On Monday, shares in the Asia-Pacific region reported a one-month high amid hopes for continued flexible monetary policy around the world and high rates of vaccination of the population against COVID-19.
The broadest index of Asian securities outside of Japan MSCI increased to 699.70 points. The last time the stock index reached such a high level was a month ago – on March 18.
Meanwhile, the shares of Chinese companies, which started with a negative trend, bounced back quite quickly. Hong Kong's Hang Seng index gained 0.83% and rose to 29,249 points. Recall that last week the indicator showed a steady growth of 1.2%, and this year - by 5.1%, which was its third annual increase.
South Korea's KOSPI rose by 0.35% to 3,210.1 points, while Japan's Nikkei 225 rose by 0.22% to 29,749 points.
Analysts attribute the permanent increase in stocks and indices in the Asian region to extremely favorable monetary and fiscal policies, which create an ideal environment for the growth of stock markets.
Meanwhile, the US equity market also ended the previous trading week higher, with the Dow Jones and S&P 500 indexes hitting record highs for the second day in a row.
The Dow Jones Industrial Average rose by 0.48% to 34,200.67 points. The Standard & Poor's 500 gained 0.36% to report 4,185.47 points, while the NASDAQ Composite added 0.1% to 1,052.34 points.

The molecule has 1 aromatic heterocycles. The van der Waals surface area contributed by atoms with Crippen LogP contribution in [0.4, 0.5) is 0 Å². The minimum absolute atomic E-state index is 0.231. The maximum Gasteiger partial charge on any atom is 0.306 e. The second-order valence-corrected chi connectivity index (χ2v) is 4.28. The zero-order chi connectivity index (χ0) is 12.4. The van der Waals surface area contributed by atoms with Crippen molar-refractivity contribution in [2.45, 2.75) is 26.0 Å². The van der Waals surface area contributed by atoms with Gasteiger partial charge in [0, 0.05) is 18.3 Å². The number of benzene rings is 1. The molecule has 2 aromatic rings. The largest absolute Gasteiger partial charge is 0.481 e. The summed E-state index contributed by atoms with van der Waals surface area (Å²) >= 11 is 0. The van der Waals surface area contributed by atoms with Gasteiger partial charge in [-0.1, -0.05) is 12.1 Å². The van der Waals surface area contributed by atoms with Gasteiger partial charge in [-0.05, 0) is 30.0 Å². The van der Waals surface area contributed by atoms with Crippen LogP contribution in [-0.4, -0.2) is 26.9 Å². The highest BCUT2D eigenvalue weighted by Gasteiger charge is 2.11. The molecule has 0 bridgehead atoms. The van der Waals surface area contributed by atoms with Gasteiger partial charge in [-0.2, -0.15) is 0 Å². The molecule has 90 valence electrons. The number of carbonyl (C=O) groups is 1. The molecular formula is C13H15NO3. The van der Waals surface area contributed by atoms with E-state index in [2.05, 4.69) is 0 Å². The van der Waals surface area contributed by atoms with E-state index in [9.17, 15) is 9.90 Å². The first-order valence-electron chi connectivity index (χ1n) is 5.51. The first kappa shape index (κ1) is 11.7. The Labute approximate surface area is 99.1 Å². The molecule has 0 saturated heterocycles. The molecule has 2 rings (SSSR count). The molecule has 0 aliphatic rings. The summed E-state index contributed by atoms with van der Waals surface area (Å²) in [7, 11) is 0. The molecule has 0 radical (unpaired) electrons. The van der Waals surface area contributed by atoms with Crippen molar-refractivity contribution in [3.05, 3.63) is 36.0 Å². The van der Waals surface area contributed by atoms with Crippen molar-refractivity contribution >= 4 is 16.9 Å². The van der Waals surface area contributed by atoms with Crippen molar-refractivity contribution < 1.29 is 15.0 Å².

The US stock market was supported by internal statistics and promising financial reports from Goldman Sachs Group Inc. and JPMorgan Chase & Co.
In addition, last Friday, the US Department of Commerce reported that the number of homes whose construction was started in March, increased sharply by 19.4% compared to February and amounted to 1.739 million in terms of annual rates. This is a record high for fifteen years since 2006.
The consumer confidence index in the United States increased to 86.5 points this month from 84.9 points in March, which was the highest value since March last year. Despite this, experts predicted a more tangible increase in the index – up to 89.6 points.
Additional support for the market was also provided by data from the US Department of Labor. So, its representatives announced a drop in the number of new applications for unemployment benefits to the lowest level since the beginning of the coronavirus pandemic. At the same time, the growth rate of retail sales in America in March was the highest since May 2020 and significantly exceeded analysts' forecasts.
As for the preliminary scenarios of experts for the current week, on Monday, analysts exclude any shocks in the stock markets of America due to the lack of important internal data for publication.
On Monday, investors will be watching the earnings of IBM and Coca-Cola. Netflix will release its data on Tuesday, and by the end of the week, American Airlines and Southwest will be the first global cyclical publications since the pandemic to release the results.
On Monday, Australian shares closed the trading session unchanged from Friday, with the benchmark New Zealand index gaining 0.6%.
European indicators also showed strong growth: Euro Stoxx 50 futures increased by 0.2%, and the German DAX rose by 0.1%.